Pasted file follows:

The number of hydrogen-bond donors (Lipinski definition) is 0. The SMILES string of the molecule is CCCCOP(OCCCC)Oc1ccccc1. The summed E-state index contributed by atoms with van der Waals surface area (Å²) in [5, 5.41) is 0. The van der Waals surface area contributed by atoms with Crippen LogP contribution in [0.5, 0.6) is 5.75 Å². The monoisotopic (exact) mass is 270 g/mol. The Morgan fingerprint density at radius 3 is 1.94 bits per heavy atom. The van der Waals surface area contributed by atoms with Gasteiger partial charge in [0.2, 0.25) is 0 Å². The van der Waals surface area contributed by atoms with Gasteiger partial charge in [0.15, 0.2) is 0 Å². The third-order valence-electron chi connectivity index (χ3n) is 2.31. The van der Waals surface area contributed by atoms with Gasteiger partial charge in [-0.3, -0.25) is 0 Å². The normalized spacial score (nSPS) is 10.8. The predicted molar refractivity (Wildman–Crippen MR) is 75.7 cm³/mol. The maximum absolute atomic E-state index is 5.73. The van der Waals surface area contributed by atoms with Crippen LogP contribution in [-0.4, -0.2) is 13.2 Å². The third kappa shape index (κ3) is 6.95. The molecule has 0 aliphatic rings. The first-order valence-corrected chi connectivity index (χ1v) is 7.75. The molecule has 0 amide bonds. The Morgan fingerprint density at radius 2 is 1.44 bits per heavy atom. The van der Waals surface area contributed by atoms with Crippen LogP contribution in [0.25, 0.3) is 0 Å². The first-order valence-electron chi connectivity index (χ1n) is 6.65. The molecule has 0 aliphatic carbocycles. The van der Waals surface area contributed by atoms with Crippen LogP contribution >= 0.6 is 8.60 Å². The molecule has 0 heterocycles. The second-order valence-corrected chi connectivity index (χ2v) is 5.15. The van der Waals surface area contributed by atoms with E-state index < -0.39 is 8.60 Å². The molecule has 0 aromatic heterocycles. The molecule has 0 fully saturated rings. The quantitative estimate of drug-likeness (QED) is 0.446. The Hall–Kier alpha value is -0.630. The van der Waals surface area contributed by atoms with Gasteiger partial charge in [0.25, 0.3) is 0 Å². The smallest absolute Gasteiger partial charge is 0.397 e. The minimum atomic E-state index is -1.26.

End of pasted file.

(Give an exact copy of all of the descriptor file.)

The number of hydrogen-bond donors (Lipinski definition) is 0. The SMILES string of the molecule is CCCCOP(OCCCC)Oc1ccccc1. The summed E-state index contributed by atoms with van der Waals surface area (Å²) in [5, 5.41) is 0. The van der Waals surface area contributed by atoms with Crippen LogP contribution in [0.5, 0.6) is 5.75 Å². The monoisotopic (exact) mass is 270 g/mol. The Morgan fingerprint density at radius 3 is 1.94 bits per heavy atom. The van der Waals surface area contributed by atoms with Gasteiger partial charge in [0.2, 0.25) is 0 Å². The van der Waals surface area contributed by atoms with Gasteiger partial charge in [0.15, 0.2) is 0 Å². The third-order valence-electron chi connectivity index (χ3n) is 2.31. The van der Waals surface area contributed by atoms with Gasteiger partial charge in [-0.3, -0.25) is 0 Å². The normalized spacial score (nSPS) is 10.8. The predicted molar refractivity (Wildman–Crippen MR) is 75.7 cm³/mol. The maximum absolute atomic E-state index is 5.73. The van der Waals surface area contributed by atoms with Crippen LogP contribution in [-0.4, -0.2) is 13.2 Å². The third kappa shape index (κ3) is 6.95. The molecule has 0 aliphatic rings. The first-order valence-corrected chi connectivity index (χ1v) is 7.75. The molecule has 0 amide bonds. The Morgan fingerprint density at radius 2 is 1.44 bits per heavy atom. The van der Waals surface area contributed by atoms with Crippen LogP contribution in [0.25, 0.3) is 0 Å². The first-order valence-electron chi connectivity index (χ1n) is 6.65. The molecule has 0 aliphatic carbocycles. The van der Waals surface area contributed by atoms with Crippen LogP contribution >= 0.6 is 8.60 Å². The molecule has 0 heterocycles. The second-order valence-corrected chi connectivity index (χ2v) is 5.15. The van der Waals surface area contributed by atoms with E-state index < -0.39 is 8.60 Å². The molecule has 0 aromatic heterocycles. The molecule has 0 fully saturated rings. The quantitative estimate of drug-likeness (QED) is 0.446. The Hall–Kier alpha value is -0.630. The van der Waals surface area contributed by atoms with Gasteiger partial charge in [0.25, 0.3) is 0 Å². The smallest absolute Gasteiger partial charge is 0.397 e. The minimum atomic E-state index is -1.26.